Contact the Australian Haiku Society Secretary to report or receive local information, or to contact other haiku poets in your region. Contact
NEW SOUTH WALES:
The Red Dragonflies
The Red Dragonflies is a small Sydney-based haiku group founded by Vanessa Proctor in 2008. It comprises six members and meetings are held quarterly in various locations around Sydney. Vanessa sets haiku exercises which members complete in time for each meeting. These exercises are then workshopped by the group in a friendly and encouraging manner. At the end of the meeting, each member places two of their own haiku into the haiku bowl with no identifying marks on them so they can be pulled out of the bowl at random and workshopped anonymously. Each Christmastime, the Red Dragonflies go on a ginko and they also occasionally write renku together.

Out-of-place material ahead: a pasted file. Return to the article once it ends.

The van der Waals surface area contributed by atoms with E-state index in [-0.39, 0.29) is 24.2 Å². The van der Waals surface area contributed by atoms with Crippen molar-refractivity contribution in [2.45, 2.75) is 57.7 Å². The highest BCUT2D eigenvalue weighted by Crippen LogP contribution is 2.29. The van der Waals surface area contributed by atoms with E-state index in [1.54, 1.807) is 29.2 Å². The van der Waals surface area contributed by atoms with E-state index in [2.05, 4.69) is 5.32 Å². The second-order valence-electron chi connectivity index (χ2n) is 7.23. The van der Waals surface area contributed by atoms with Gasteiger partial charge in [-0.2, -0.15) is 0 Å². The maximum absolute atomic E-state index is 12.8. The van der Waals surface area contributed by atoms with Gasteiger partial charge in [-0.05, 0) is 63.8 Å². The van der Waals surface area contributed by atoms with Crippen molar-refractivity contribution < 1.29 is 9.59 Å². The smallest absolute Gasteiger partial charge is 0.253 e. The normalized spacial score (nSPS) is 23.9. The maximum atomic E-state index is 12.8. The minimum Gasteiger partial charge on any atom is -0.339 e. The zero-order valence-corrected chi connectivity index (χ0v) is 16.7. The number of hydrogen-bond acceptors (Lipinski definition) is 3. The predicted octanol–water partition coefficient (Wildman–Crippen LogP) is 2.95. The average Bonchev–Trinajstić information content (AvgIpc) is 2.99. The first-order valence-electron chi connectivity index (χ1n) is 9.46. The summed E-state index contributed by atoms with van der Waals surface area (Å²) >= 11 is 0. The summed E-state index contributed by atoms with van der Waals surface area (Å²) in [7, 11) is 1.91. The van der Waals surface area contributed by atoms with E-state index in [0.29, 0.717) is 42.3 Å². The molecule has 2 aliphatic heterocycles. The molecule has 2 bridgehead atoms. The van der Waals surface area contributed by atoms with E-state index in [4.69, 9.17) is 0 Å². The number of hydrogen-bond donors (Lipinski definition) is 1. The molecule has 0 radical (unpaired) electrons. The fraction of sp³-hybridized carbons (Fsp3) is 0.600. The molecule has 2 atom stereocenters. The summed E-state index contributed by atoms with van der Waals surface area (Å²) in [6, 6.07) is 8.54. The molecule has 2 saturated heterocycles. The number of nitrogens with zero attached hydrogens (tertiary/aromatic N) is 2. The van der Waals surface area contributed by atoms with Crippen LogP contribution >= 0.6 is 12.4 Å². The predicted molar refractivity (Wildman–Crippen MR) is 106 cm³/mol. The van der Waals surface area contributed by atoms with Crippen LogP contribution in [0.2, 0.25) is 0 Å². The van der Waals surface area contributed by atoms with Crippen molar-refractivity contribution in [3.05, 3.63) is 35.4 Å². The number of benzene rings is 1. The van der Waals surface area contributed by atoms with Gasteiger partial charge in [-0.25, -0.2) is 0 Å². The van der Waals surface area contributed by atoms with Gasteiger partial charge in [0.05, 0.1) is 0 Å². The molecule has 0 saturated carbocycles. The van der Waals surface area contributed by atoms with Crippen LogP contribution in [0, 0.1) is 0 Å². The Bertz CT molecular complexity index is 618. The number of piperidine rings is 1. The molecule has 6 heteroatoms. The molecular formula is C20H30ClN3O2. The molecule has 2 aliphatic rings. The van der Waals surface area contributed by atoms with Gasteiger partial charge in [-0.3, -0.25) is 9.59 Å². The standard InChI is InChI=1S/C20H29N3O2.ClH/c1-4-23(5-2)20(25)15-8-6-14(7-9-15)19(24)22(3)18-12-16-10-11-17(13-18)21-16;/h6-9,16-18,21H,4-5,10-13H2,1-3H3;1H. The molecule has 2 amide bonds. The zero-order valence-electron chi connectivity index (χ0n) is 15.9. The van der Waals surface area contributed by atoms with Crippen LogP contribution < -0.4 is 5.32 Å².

Cloudcatchers, a group of haiku enthusiasts on the Far North Coast of New South Wales, came into being on 5 December 2005. John Bird, an early exponents of the genre in Australia, gathered interested poets together for a ginko at Brunswick Heads. Janice Bostok (known as the haiku pioneer in Australia) attended.
‘Cloudcatcher’ is the translation of the indigenous word ‘Wollumbin’, a landmark named ‘Mount Warning’ by Captain Cook, which dominates the Northern Rivers landscape.
Ginko are held each season at various sites within this sub-tropical area of rainforest, farmland and long sandy beaches, and during the past ten years over fifty folk have enjoyed the experience. There is a mailing list of thirty, with plus-or-minus ten writers attending a gathering.
Each ginko is informal, with no structured membership, where poets are involved together with the common environment, followed by a sharing of first drafts, and then luncheon. Within the next week an email Round Robin gives participants the opportunity to give and receive comments among their fellow poets.